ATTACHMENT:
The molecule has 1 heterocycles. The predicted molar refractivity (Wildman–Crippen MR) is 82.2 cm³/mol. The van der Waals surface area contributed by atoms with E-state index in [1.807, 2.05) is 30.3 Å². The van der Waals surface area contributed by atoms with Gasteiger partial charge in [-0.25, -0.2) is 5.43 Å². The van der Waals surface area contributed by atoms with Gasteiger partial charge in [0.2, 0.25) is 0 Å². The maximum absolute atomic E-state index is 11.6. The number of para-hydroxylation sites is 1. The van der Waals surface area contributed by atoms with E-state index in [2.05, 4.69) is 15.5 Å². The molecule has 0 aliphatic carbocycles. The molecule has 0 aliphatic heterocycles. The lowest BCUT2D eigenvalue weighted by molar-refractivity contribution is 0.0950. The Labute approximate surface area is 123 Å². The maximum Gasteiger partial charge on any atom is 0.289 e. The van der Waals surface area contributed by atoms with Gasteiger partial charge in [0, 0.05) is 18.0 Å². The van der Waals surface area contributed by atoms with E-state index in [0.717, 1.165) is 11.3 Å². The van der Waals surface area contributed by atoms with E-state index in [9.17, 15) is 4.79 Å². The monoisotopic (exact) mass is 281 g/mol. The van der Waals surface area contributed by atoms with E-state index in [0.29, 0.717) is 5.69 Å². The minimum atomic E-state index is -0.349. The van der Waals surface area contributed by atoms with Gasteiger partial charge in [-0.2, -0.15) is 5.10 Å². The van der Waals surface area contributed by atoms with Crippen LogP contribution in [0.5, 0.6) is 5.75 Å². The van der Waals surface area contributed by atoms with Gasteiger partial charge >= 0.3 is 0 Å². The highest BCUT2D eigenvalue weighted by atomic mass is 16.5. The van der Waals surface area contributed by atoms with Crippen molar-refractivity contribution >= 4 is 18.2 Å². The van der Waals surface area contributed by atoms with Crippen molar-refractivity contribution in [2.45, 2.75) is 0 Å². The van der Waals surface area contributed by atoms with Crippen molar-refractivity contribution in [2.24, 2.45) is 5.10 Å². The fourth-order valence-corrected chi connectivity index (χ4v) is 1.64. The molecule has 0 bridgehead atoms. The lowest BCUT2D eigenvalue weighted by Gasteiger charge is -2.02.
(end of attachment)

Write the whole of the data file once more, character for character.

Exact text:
The molecule has 1 heterocycles. The predicted molar refractivity (Wildman–Crippen MR) is 82.2 cm³/mol. The van der Waals surface area contributed by atoms with E-state index in [1.807, 2.05) is 30.3 Å². The van der Waals surface area contributed by atoms with Gasteiger partial charge in [-0.25, -0.2) is 5.43 Å². The van der Waals surface area contributed by atoms with Gasteiger partial charge in [0.2, 0.25) is 0 Å². The maximum absolute atomic E-state index is 11.6. The number of para-hydroxylation sites is 1. The van der Waals surface area contributed by atoms with E-state index in [2.05, 4.69) is 15.5 Å². The molecule has 0 aliphatic carbocycles. The molecule has 0 aliphatic heterocycles. The lowest BCUT2D eigenvalue weighted by molar-refractivity contribution is 0.0950. The Labute approximate surface area is 123 Å². The maximum Gasteiger partial charge on any atom is 0.289 e. The van der Waals surface area contributed by atoms with Gasteiger partial charge in [0, 0.05) is 18.0 Å². The van der Waals surface area contributed by atoms with E-state index in [0.717, 1.165) is 11.3 Å². The van der Waals surface area contributed by atoms with E-state index in [9.17, 15) is 4.79 Å². The monoisotopic (exact) mass is 281 g/mol. The van der Waals surface area contributed by atoms with E-state index in [0.29, 0.717) is 5.69 Å². The minimum atomic E-state index is -0.349. The van der Waals surface area contributed by atoms with Gasteiger partial charge in [-0.2, -0.15) is 5.10 Å². The van der Waals surface area contributed by atoms with Crippen LogP contribution in [0.5, 0.6) is 5.75 Å². The van der Waals surface area contributed by atoms with Gasteiger partial charge >= 0.3 is 0 Å². The highest BCUT2D eigenvalue weighted by atomic mass is 16.5. The van der Waals surface area contributed by atoms with Crippen molar-refractivity contribution >= 4 is 18.2 Å². The van der Waals surface area contributed by atoms with Crippen molar-refractivity contribution in [2.45, 2.75) is 0 Å². The van der Waals surface area contributed by atoms with Crippen molar-refractivity contribution in [2.24, 2.45) is 5.10 Å². The fourth-order valence-corrected chi connectivity index (χ4v) is 1.64. The molecule has 0 bridgehead atoms. The lowest BCUT2D eigenvalue weighted by Gasteiger charge is -2.02.